We’ve all heard the stories. Years ago, Sam Walton wanted to put one of his little stores in Grand Saline, but in a fog of short-sightedness, Grand Saline said, “No.” So, old Mr. Walton said, “Ok, I’ll just put one of my stores on either side of Grand Saline and choke the life out of it.” Who knows how much of that is really true and how much is legend, but whatever the case is – however true or false the story may be – the fact remains that somewhere along the line, Grand Saline lost what luster it may have once had and after that may have lost its will to live.
I’m not naïve. I know that change is inevitable. Nothing ever stays the same. But, I also know that whether change is good or bad largely depends on how it is dealt with. I’m not much for believing in an unalterable destiny that takes us down a path not of our own choosing. In other words, we don’t have to simply settle for something less that what we want because someone else tells us that’s the way it is.
There’s been a lot of talk over the last few years about bringing Grand Saline “back from the dead” so to speak. Our town has been named a Main Street City. We even had the First Lady of Texas come and make the presentation. Some money has been handed out and several noticeable changes have taken place to the look of the downtown area. We now have a very nice gazebo across from the pavillion and the library. At first I thought it was misplaced so close to the train tracks, but then I accepted that as part of the quirky charm Grand Saline still has.
I was happy to read that Mr. Darby has donated his building and that it will be used for a museum. I think that is a great place for one and offers plenty of space. If it is done right it can be an interesting look at how this town sprang up in the middle of nowhere and how a little part of us and our history travels around the world every day with that little girl holding the umbrella. It still fascinates people who don’t live here when I tell them there’s enough salt under Grand Saline to supply the world with salt for 20,000 years. “Are you serious?”, is generally their answer. Do we find our home interesting, or is Grand Saline just a place to be from? Maybe some of that fascination is what we need.
As fascinating as the town is, even more so are some of the folks who live here. In a time when veterans of World War II are leaving us more and more each day, we need to take the time to cherish the ones who are still with us. They are as much a part of what makes this town unique as any of those old stores or what lies under our streets. Let’s not let them and their memories go without capturing them. Recently, National Public Radio traveled around the country with a mobile recording studio letting people tell their stories and there were some pretty interesting ones told. Perhaps we should consider a project like that here in Grand Saline. Not just for our veterans to tell their stories, but for anyone who wants to share their memories from home. It would be a sad day if we let anymore of them go unshared.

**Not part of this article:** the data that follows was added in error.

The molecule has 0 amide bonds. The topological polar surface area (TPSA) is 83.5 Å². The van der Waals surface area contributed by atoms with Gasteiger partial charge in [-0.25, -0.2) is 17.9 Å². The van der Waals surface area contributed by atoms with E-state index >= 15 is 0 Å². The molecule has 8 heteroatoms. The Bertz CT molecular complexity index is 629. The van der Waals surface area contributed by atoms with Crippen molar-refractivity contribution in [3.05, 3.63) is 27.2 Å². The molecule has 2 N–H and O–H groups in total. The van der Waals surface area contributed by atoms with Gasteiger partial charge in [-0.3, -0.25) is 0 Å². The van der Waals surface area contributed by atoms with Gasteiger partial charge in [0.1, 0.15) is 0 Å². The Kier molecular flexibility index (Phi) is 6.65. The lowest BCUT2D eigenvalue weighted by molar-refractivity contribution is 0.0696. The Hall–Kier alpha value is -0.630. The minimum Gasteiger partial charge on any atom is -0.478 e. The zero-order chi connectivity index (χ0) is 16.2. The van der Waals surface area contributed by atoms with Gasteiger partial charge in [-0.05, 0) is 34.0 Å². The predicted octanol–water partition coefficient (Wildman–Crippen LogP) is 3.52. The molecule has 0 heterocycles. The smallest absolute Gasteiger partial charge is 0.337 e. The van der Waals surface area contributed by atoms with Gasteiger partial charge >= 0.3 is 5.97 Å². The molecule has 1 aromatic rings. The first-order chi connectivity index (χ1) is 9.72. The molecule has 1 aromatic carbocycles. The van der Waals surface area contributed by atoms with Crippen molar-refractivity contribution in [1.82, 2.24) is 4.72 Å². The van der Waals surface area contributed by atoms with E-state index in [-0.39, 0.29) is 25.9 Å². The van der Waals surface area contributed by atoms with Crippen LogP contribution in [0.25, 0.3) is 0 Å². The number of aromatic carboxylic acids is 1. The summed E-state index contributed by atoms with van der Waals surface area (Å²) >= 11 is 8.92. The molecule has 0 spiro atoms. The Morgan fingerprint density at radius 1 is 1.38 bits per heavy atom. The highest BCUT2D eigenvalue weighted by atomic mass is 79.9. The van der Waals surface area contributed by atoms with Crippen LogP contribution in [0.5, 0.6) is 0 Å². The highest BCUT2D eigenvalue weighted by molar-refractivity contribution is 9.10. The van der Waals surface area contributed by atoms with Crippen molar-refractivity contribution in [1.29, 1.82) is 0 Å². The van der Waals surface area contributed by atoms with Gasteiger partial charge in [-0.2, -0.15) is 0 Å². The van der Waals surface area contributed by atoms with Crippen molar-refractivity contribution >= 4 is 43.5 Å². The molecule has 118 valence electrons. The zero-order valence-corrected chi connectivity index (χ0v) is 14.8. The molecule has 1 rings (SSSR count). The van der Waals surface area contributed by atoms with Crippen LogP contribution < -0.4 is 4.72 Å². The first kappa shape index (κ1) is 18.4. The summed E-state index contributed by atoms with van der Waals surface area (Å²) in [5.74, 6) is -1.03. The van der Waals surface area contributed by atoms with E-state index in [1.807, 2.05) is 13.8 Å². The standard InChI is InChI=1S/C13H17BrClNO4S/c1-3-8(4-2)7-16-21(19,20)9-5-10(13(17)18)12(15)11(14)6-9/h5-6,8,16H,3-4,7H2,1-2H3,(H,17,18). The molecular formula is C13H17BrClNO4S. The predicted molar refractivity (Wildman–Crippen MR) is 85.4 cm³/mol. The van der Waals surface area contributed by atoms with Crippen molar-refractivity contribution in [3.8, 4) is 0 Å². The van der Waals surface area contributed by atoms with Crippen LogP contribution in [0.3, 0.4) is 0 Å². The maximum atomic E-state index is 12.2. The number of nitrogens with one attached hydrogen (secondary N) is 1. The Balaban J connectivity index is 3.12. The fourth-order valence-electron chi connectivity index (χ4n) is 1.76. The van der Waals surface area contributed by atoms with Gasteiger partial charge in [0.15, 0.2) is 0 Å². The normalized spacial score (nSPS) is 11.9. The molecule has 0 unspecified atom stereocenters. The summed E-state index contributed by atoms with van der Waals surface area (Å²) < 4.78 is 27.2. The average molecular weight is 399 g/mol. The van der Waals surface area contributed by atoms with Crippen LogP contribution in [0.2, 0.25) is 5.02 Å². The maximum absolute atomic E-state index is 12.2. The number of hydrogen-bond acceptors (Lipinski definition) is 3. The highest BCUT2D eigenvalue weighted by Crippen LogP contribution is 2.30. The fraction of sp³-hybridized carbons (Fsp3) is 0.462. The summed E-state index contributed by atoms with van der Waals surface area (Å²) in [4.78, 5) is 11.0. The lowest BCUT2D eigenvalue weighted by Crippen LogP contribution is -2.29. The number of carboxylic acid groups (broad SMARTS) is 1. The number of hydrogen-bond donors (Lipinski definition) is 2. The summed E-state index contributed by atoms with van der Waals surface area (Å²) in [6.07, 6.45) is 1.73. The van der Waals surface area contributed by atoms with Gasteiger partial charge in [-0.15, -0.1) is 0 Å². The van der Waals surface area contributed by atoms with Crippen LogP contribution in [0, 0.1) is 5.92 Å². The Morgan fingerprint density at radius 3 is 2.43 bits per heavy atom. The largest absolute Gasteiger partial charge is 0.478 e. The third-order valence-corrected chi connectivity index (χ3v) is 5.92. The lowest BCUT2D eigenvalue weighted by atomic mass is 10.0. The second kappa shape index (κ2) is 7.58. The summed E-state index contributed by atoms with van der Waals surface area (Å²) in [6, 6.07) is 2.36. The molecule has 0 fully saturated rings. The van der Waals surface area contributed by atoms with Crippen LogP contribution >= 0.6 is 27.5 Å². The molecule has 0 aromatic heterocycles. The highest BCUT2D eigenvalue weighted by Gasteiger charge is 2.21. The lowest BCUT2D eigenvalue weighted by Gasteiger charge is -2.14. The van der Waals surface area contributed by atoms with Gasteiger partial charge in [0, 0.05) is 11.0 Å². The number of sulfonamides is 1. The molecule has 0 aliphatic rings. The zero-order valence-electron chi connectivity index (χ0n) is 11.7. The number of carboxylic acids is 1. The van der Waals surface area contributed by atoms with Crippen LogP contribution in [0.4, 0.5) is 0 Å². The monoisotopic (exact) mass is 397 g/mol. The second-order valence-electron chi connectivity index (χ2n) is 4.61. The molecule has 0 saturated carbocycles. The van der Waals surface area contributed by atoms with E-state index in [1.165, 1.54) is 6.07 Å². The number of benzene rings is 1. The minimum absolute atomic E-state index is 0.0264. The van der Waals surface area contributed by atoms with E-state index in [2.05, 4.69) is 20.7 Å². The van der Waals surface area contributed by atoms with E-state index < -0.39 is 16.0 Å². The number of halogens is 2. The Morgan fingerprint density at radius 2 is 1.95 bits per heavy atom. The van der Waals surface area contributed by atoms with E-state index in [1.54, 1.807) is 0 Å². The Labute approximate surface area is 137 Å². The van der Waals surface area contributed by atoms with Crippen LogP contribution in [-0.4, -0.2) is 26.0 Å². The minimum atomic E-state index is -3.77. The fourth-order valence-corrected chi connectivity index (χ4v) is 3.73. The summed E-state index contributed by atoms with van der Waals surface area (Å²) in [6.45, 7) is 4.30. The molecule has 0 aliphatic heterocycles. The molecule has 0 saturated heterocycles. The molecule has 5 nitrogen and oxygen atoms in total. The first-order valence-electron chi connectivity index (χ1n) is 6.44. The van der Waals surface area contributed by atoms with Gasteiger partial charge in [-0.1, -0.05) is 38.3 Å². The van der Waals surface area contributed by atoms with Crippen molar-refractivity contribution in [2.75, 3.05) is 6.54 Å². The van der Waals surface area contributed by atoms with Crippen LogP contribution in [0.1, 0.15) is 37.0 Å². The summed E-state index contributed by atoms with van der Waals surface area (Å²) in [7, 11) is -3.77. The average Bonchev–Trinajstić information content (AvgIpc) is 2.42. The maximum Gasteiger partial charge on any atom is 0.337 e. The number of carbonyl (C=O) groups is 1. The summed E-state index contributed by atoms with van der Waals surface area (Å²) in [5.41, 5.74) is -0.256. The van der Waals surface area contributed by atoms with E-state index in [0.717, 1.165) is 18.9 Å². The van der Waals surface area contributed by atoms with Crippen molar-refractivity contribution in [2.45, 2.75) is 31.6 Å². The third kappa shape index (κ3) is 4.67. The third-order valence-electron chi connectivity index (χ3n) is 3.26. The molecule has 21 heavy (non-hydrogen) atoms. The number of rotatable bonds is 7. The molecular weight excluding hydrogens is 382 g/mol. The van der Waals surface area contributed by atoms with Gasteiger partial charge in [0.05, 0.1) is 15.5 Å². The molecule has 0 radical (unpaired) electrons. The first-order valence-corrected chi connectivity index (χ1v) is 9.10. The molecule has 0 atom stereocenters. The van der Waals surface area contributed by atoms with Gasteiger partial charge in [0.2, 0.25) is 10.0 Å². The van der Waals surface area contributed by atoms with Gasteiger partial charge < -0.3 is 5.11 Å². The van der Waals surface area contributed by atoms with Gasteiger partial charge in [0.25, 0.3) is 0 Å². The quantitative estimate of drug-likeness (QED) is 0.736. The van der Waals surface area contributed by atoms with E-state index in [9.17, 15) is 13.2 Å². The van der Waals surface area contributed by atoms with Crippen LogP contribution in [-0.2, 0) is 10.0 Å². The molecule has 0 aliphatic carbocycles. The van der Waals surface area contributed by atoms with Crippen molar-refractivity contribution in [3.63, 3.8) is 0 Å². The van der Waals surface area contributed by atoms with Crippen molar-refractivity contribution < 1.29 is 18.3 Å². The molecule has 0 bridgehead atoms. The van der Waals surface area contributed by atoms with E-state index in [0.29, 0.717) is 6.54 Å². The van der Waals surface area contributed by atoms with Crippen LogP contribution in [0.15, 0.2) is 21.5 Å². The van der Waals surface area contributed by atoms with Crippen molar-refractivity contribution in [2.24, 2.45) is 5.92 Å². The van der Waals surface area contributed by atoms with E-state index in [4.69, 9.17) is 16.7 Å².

Surely I can’t be the only person thinking about these things. There must be someone else out there who doesn’t want to see Grand Saline simply wither away. Oh yes, I’ve complained about it many times. But, you know, your home town is a little like your family – it’s OK for you to make fun of it and complain about it, but you’ll fight anyone else who does. Let’s do something now before it’s too late. Let’s get people back to town. Let’s give people a reason to come TO Grand Saline and not just come THROUGH Grand Saline. There’s only one movie theater in Van Zandt county now – shouldn’t there be another one? First Monday is only 11 miles away – how about an antique shop or two? I like to bowl – do you?
We can do this, you know that, don’t you? We don’t have to resign ourselves to mediocrity. All it takes is the ‘want to’ to get it done. Yes, it will take some work. Yes, it might cost a little something. No, it won’t happen overnight. But, it absolutely can happen if we want it bad enough!
For all my gripes and complaints, I don’t want this town to die. And, the reason I don’t want it to die is because of those memories I talked about. Those memories are part of what made me who I am. Those memories are part of all of us – when they’re gone, so are we. Let’s not let that happen.
Do you remember?
If you would like to contribute to the “My Hometown” series, or be a guest blogger on any topic, please email me — firstname.lastname@example.org